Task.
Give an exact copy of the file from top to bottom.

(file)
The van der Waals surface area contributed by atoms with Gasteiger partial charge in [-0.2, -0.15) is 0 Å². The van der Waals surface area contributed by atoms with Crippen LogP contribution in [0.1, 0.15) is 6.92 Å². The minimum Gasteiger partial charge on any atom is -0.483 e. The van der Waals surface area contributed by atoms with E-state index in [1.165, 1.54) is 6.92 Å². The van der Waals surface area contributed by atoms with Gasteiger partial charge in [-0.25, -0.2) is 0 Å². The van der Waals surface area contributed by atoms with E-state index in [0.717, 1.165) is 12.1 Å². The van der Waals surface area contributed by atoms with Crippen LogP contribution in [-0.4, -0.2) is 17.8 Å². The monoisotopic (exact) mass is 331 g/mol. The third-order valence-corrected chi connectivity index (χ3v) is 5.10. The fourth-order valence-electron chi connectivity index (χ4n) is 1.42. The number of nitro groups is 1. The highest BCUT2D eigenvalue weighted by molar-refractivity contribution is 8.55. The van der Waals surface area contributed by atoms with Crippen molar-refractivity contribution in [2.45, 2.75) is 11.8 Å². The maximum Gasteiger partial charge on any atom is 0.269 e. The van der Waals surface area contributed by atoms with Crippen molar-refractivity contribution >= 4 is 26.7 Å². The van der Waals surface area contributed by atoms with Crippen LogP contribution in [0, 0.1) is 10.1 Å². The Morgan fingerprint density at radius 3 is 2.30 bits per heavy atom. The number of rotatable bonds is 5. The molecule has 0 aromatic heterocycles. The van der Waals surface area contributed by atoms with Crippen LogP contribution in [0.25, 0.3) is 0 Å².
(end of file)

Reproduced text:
The van der Waals surface area contributed by atoms with Gasteiger partial charge in [-0.2, -0.15) is 0 Å². The van der Waals surface area contributed by atoms with Crippen LogP contribution in [0.1, 0.15) is 6.92 Å². The minimum Gasteiger partial charge on any atom is -0.483 e. The van der Waals surface area contributed by atoms with E-state index in [1.165, 1.54) is 6.92 Å². The van der Waals surface area contributed by atoms with Gasteiger partial charge in [-0.25, -0.2) is 0 Å². The van der Waals surface area contributed by atoms with E-state index in [0.717, 1.165) is 12.1 Å². The van der Waals surface area contributed by atoms with Crippen LogP contribution in [-0.4, -0.2) is 17.8 Å². The monoisotopic (exact) mass is 331 g/mol. The third-order valence-corrected chi connectivity index (χ3v) is 5.10. The fourth-order valence-electron chi connectivity index (χ4n) is 1.42. The number of nitro groups is 1. The highest BCUT2D eigenvalue weighted by molar-refractivity contribution is 8.55. The van der Waals surface area contributed by atoms with Crippen molar-refractivity contribution in [2.45, 2.75) is 11.8 Å². The maximum Gasteiger partial charge on any atom is 0.269 e. The van der Waals surface area contributed by atoms with Crippen molar-refractivity contribution >= 4 is 26.7 Å². The van der Waals surface area contributed by atoms with Crippen LogP contribution in [0, 0.1) is 10.1 Å². The Morgan fingerprint density at radius 3 is 2.30 bits per heavy atom. The number of rotatable bonds is 5. The molecule has 0 aromatic heterocycles. The van der Waals surface area contributed by atoms with Crippen LogP contribution in [0.25, 0.3) is 0 Å².